The concept of race has had a powerful impact on history and continues to shape the world today in profound ways. Most people derive their attitudes about race from their family, culture, and education. Very few, however, are aware that there are vast differences between the popular notions of race and the scientific view of human diversity. Yet even among scientists, who understand the current evidence, there is great controversy regarding the definition of the term race or even the usefulness of thinking in terms of race at all.
Drawing on research from diverse sources and interviews with key scientists, award-winning journalist Guy P. Harrison surveys the current state of a volatile, important, and confusing subject. Harrison’s thorough approach explores all sides of the issue, including such questions as these:
• If analysis of the human genome reveals that all human beings are 99.9% alike, how meaningful are racial differences?
• Is the concept of race merely a cultural invention?
• If race distinctions are at least partially based in biological reality, how do we decide the number of races? Are there just three or maybe 3 million?
• What do studies of racial attitudes reveal? Are we all, in one way or another, racists?
• How does race correlate with environmental and geographical differences?
• Are race-based drugs a good idea?
• How does race influence intelligence, athletic ability, and love interests?
Harrison delves into these and many more intriguing, controversial, and important questions in this enlightening book. After reading Race and Reality, you will never think about race in the same way again.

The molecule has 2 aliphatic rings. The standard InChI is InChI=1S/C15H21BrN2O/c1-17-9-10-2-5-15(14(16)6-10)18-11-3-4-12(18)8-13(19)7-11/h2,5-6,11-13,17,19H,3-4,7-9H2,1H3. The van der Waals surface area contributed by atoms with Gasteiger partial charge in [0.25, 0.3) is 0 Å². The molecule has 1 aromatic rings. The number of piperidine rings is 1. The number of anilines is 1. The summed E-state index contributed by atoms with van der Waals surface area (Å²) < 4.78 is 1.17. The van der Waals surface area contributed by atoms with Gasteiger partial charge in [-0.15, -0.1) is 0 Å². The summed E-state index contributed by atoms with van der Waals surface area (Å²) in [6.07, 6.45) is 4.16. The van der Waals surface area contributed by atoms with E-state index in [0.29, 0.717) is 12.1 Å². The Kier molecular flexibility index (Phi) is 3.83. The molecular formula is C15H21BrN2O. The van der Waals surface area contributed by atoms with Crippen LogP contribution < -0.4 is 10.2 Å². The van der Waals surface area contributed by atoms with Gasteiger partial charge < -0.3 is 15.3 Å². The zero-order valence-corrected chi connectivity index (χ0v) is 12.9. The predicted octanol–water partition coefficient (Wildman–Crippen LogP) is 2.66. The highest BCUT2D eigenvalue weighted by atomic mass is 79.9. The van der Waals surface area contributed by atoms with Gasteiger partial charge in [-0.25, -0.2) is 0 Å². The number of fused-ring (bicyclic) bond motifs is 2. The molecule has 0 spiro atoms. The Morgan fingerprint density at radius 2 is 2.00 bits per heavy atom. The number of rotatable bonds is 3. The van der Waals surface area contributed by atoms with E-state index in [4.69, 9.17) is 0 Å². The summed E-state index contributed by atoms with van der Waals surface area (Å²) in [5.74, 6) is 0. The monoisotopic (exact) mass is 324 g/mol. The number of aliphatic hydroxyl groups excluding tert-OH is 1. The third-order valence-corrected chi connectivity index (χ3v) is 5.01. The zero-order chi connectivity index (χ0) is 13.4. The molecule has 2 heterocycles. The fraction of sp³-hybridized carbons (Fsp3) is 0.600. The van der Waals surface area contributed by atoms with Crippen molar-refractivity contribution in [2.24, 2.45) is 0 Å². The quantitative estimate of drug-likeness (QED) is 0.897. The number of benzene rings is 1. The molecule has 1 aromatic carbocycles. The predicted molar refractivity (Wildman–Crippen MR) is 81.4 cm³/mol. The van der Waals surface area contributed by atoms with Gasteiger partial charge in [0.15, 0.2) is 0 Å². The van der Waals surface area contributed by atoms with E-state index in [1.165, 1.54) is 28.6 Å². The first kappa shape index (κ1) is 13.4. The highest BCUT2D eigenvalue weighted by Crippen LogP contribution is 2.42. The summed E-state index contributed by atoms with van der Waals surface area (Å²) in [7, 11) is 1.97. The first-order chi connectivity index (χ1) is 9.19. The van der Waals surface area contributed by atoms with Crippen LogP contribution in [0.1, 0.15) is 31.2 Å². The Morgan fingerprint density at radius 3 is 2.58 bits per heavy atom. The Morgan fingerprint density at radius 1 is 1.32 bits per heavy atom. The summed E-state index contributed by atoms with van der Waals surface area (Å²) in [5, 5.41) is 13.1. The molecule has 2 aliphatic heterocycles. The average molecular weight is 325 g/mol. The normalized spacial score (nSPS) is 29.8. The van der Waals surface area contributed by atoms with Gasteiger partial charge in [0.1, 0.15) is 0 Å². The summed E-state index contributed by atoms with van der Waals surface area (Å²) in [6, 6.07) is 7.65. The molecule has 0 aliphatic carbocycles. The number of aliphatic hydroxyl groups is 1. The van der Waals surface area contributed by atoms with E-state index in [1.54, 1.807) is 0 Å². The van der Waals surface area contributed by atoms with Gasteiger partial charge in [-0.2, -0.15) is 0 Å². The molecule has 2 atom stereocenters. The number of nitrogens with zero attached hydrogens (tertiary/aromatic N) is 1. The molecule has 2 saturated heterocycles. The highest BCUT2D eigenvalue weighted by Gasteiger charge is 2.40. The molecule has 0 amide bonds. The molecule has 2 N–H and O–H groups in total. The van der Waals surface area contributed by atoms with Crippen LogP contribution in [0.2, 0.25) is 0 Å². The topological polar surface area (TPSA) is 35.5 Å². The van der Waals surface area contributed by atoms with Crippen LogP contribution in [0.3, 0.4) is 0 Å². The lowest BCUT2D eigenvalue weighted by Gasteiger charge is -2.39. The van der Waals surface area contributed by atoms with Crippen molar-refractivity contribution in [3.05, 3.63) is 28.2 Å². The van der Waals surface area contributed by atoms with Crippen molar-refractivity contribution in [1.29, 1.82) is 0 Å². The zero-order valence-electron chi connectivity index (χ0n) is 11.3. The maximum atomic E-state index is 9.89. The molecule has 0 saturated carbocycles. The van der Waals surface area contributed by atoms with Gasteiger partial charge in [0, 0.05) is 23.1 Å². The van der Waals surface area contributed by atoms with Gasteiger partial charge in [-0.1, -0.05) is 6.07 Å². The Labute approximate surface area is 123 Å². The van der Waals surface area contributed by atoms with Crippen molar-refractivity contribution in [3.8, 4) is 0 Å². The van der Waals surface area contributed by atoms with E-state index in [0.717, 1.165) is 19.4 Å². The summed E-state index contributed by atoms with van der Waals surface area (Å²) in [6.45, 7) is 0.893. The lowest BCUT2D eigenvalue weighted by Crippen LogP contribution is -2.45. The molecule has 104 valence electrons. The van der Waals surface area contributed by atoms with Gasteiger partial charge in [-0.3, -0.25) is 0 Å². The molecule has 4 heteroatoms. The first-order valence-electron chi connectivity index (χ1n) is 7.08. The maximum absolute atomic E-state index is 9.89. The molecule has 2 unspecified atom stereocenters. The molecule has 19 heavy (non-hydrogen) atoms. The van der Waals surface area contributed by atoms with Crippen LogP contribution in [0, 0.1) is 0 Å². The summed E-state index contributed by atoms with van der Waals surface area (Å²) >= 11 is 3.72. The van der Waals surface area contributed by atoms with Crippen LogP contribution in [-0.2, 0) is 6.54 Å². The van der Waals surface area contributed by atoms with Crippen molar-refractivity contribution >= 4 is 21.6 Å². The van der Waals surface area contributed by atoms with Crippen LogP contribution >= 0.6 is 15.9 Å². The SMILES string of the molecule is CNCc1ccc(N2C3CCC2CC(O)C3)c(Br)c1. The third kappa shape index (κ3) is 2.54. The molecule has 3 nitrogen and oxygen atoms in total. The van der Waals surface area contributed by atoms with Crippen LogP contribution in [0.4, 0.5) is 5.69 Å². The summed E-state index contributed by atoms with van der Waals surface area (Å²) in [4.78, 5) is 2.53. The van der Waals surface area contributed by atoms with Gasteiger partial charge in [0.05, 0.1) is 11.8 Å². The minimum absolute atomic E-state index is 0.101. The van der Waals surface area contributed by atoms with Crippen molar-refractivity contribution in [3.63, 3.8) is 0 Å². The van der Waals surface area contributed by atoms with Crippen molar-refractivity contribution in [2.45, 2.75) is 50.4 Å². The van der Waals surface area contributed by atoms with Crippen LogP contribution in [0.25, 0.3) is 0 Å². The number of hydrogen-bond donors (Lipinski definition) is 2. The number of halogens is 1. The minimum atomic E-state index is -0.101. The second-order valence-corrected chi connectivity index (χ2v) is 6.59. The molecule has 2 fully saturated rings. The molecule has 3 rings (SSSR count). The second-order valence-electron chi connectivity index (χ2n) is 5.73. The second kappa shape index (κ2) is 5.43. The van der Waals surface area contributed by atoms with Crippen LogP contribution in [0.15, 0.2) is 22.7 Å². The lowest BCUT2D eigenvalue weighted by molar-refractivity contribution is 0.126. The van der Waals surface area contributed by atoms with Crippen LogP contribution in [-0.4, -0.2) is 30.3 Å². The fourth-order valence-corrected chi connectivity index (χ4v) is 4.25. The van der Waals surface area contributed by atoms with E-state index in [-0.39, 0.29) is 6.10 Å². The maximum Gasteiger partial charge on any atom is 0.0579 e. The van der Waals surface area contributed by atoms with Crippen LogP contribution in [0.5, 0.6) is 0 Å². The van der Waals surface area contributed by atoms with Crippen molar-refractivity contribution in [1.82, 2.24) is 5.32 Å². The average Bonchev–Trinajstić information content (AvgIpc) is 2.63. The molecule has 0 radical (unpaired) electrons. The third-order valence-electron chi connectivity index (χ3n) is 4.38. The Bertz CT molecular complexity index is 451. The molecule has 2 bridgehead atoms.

"For decades, social and biological scientists have amassed evidence demonstrating that the human species has no races, and that differences between groups called ‘races’ are not biologically based. Race and Reality by Guy P. Harrison makes this knowledge accessible, and knocks the props out from under 'scientific' arguments that have been used to justify racism.”
-Jefferson M. Fish, Professor Emeritus of Psychology, St. John’s University, New York
“In the beginning of this exceptional book, Harrison laments that he ‘should never have made it through 12 years of schooling before entering a university without ever hearing the important news that most anthropologists reject the concept of biological races.’ Then in a clear, concise, and very readable manner, Harrison explains why the scientists who study this subject have come to the conclusion that biological races do not exist. He goes on to clarify the many misconceptions surrounding race and athletic ability, racialized medicine, race and IQ, and interracial love, marriage, and parenthood. This is a very important, profound, enjoyable and enlightening book. It should go a long way in helping disprove man’s most dangerous myth.
--Robert W. Sussman, Professor of Anthropology, Washington University. Editor of Yearbook of Physical Anthropology and Editor Emeritus of American Anthropologist
"Harrison challenges us to scrutinize our views about the reality of race and its social consequences, marshalling impressive data and cogent arguments to support his case against the validity of biological race categories. All there is, and all there has ever been, he says, is an arbitrary, cultural division of human beings into different races, based on the most superficial criteria. This is a true work of enlightenment, one man’s grass-roots effort to raise our collective consciousness to the absurdity of belief in the notion of race, and to raise awareness of the fundamental unity of humankind."
-- George Williamson, PhD; Department of Philosophy, University of Saskatchewan
“Guy P. Harrison’s comprehensive and engaging book should be required reading for anyone who has thought about the benighted issue of “race.” It will clear the cobwebs from your head.”
--Steve Olson, author of Mapping Human History: Discovering the Past Through Our Genes